Chapter 11: Challenge Solutions
Chapter 2 – Static Analysis – Techniques and Tooling
The challenges in Chapter 2 cover the basic static analysis of binaries. The answers are as follows:
- The SHA256 sum of the sample is B6D7E579A24EFC09C2DBA13CA906227 90866E017A3311C1809C5041E91B7A930.
- The ssdeep of the sample is 3072:C5OLkQW8JS0k0wcBalDIs3hlAp5+hQQE89X3Qo+PgaE3:CsWnGYlAp5+hR9sYaE.
- Utilizing what we've learned from static cryptographic hashes, we can utilize OSINT sources such as VirusTotal to learn that this sample corresponds with the SolarMarker family of malware.
For this challenge, you could locate the kill-switch domain for WannaCry just by utilizing the strings utility! The domain you should have uncovered was as follows:
Chapter 3 – Dynamic Analysis – Techniques and Tooling
The challenges in Chapter 3 focus on automation and dynamic analysis of samples. The answers are as follows:
- This malware sample does not appear to create a persistence mechanism immediately following execution.
- The file will write one decoded payload to C:UsersPublic*.GOF with the SHA256 of 47b1f63e7db1c24ad6f692cf1eb0e92dd6de27a16051f390 f5b441afc5049fea.
- Checking for alternate data streams via PowerShell reveals no hidden data within our payload.
- If there were persistence mechanisms or files uncovered by our script(s), we could easily add a pipeline element to Remove-Item or similar in order to automate the removal of files and registry keys. The same could be used with scheduled tasks via Unregister-ScheduledTask.
Chapter 4 – A Word on Automated Sandboxing
In Chapter 4, we discussed automated sandboxing. You were tasked with utilizing Cuckoo and a sample of the Locky ransomware to answer several questions about the characteristics of the binary. The answers are as follows:
- The sample appears to contact random domain names. This could be an attempt to ascertain via DNS whether or not a network is being emulated by a malware analyst as opposed to a live connection.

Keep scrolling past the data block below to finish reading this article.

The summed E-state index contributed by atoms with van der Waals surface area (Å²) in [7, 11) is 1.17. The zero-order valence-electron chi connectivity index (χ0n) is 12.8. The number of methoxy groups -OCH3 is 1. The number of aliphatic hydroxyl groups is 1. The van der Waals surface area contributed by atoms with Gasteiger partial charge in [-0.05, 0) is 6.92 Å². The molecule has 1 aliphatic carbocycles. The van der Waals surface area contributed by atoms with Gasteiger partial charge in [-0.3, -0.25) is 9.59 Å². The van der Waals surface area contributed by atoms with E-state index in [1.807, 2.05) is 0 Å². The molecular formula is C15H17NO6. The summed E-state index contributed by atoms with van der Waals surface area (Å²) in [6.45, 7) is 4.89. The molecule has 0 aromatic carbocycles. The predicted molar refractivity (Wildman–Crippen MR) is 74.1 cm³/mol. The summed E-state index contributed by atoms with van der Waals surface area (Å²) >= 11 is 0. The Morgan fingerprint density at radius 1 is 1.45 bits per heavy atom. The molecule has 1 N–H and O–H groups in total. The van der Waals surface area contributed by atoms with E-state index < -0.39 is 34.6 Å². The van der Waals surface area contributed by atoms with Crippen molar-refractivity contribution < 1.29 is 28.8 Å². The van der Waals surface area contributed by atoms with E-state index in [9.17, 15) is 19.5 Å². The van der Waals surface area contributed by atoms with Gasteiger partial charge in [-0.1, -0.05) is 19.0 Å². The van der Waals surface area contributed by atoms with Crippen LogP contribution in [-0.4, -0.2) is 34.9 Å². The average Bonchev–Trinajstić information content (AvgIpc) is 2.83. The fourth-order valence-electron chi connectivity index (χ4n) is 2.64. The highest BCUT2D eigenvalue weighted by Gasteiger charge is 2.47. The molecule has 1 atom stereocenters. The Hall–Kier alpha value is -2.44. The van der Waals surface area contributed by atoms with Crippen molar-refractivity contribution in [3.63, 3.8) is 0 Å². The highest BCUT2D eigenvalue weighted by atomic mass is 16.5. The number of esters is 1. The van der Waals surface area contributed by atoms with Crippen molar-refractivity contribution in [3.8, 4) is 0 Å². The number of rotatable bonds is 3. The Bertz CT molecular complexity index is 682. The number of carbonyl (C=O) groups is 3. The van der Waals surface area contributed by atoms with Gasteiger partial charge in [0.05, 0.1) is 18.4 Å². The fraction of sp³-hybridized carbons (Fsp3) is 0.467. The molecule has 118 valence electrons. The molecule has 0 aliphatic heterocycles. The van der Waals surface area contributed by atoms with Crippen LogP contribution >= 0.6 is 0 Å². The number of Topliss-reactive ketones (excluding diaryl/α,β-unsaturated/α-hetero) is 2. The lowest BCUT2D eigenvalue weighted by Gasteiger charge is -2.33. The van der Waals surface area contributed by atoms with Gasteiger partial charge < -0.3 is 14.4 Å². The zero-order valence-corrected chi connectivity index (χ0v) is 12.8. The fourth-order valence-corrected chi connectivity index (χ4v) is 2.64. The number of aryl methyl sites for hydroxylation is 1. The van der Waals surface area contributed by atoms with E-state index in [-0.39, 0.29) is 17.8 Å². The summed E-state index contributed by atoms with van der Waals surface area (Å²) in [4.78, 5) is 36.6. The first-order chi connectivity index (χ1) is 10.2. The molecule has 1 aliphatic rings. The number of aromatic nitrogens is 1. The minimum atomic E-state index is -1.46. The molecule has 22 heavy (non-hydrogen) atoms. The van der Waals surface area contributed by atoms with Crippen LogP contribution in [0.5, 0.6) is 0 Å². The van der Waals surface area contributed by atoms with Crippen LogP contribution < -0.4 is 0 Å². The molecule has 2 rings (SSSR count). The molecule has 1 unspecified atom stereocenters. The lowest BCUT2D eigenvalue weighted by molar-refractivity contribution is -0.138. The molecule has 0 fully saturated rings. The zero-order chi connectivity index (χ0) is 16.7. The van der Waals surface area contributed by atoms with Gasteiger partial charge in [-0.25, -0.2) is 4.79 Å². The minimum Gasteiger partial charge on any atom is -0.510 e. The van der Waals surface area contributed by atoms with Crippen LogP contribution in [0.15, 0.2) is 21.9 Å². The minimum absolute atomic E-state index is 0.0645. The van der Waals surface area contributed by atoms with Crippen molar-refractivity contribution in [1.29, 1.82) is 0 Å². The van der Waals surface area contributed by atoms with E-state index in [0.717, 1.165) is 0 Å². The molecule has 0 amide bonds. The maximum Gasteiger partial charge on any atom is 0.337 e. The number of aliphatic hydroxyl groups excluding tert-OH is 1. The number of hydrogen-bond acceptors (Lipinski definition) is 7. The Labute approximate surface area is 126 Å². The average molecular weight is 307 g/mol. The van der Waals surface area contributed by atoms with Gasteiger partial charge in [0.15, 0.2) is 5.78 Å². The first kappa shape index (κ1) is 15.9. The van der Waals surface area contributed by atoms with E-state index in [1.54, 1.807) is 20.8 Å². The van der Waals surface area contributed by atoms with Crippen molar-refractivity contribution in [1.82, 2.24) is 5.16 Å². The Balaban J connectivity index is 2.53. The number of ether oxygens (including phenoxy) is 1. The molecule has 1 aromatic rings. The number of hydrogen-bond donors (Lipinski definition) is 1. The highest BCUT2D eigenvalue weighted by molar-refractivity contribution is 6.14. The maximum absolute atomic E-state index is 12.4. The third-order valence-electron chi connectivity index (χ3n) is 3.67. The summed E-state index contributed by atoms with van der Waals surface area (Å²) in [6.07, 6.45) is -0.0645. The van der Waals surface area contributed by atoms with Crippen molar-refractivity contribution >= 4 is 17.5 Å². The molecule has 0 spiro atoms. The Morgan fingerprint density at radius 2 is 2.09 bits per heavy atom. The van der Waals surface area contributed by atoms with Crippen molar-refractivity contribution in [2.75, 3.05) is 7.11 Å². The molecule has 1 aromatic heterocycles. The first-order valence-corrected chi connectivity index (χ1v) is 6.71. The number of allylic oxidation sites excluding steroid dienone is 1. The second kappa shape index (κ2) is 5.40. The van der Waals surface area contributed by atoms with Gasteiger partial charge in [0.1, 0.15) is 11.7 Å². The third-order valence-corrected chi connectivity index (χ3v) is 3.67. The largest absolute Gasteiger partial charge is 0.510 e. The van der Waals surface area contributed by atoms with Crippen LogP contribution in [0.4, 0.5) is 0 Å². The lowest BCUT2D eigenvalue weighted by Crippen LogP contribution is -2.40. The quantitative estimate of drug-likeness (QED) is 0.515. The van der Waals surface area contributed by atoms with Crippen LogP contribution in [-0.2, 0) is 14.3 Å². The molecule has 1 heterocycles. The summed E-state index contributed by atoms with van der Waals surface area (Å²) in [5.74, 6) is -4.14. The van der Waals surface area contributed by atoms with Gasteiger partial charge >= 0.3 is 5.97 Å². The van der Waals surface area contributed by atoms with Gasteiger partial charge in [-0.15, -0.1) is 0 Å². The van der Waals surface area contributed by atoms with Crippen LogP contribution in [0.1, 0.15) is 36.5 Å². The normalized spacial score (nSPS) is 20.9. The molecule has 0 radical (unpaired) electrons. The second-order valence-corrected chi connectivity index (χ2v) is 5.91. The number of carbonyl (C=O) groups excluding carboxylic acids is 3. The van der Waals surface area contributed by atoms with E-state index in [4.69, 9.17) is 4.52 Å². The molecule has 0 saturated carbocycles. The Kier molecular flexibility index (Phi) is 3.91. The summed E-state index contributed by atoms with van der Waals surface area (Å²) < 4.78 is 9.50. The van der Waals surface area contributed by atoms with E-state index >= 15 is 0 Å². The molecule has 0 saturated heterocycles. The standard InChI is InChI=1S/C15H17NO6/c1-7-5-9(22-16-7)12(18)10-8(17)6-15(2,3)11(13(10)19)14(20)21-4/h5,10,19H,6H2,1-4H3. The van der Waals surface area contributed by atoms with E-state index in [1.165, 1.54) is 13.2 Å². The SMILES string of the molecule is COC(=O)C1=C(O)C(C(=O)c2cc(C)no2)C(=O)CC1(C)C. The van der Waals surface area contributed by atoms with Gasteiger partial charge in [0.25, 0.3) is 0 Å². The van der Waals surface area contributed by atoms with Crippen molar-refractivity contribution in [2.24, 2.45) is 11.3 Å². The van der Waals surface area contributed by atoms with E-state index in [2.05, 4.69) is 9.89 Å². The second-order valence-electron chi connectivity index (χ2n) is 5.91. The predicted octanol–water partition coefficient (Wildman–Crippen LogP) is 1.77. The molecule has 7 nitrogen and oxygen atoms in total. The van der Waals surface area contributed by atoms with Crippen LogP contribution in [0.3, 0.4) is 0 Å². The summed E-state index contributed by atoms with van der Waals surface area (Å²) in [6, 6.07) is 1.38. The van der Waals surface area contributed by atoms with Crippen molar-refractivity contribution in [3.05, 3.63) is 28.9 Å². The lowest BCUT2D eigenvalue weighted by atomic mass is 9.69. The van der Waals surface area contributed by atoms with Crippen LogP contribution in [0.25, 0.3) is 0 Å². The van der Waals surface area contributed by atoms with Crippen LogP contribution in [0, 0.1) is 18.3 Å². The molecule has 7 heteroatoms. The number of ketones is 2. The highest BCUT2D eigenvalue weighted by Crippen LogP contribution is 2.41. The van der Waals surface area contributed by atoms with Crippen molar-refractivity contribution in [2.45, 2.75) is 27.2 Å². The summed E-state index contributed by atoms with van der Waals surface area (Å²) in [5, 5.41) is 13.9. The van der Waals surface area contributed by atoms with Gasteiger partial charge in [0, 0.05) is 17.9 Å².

- The sample is packed. The leading indicator of a packed sample in this instance is the relatively high entropy of the PE sections shown in Cuckoo.
- The SHA256 of the unpacked binary in memory should be e1e9a4cc4dcbeb8 d07bb1209f071acc88584e6b405b887a20b00dd7fa7561ce7, which should be revealed in the Dropped Buffers section of Cuckoo.
- There are several indicators within the binary, but one in particular stands out in the Strings section of Cuckoo – a seemingly randomly generated PDB file string: Z:as28cxkoaoazoozykzl0tjxw9y4cnijyc6mq3mvnt.pdb. Might this be a good IOC or indicator of the custom packer that was utilized?
Chapter 5 – Advanced Static Analysis – Out of the White Noise
In Chapter 5, we discussed the more advanced points of static analysis utilizing the NSA's Ghidra and other tools to ascertain information about an executable without running it. The answers to the questions posed are as follows:
- The sample is packed with the UPX packer.
- The PE is a Windows .exe file.
- The raw size of the text section is 00010000.
- There are several modules and functions imported that you could have chosen – however, one may have caught your eye as it did mine: SetWindowsHookExA.
- The arguments passed are as follows:
EDI (0) for dwThreadId
The current handle for the binary
0xd – which corresponds to WH_KEYBOARD_LL for the idHook argument
- You'd be more hard-pressed to find out what this executable can't do. However, based solely on static analysis, we can assume that it can read and write registry keys; read, write, and delete files; download files; contact a C2; execute arbitrary commands – and based on the previous function's arguments, even log our keystrokes! Reading the symbol references in Ghidra will reveal all of this information.
Chapter 6 – Advanced Dynamic Analysis – Looking at Explosions
In this chapter, we took a deep dive into the nitty-gritty of dynamic analysis and what we can really learn about malware and its behavior by simply giving it an environment to destroy. You were tasked with answering several questions about the NetWalker ransomware threat – the answers are as follows:
- PowerShell spawns CSC.exe processes. Some research about these processes should tell you they're used for compiling executables from source code.
- No – it doesn't attempt to download any secondary stages. The script contains everything it needs to compile its payload DLL at runtime!
- Yes, it does – PowerShell utilizes its malicious DLL to inject code into the already running Explorer.exe process and encrypt the files.
- The DLL is loaded by reflective loading. This can be inferred by the fact that it's spawned within an existing process and by looking at the source that is compiled by csc.exe.
Chapter 7 – Advanced Dynamic Analysis Part 2 – Refusing to Take the Blue Pill
Here, we discussed some more advanced topics revolving around Windows API functionality and manually unpacking malware. In the challenges in this section, you were tasked with answering a series of questions about a likely packed executable:
- Yes – the sample is packed. Based on your research, you should find that it is packed with a packer called MPress.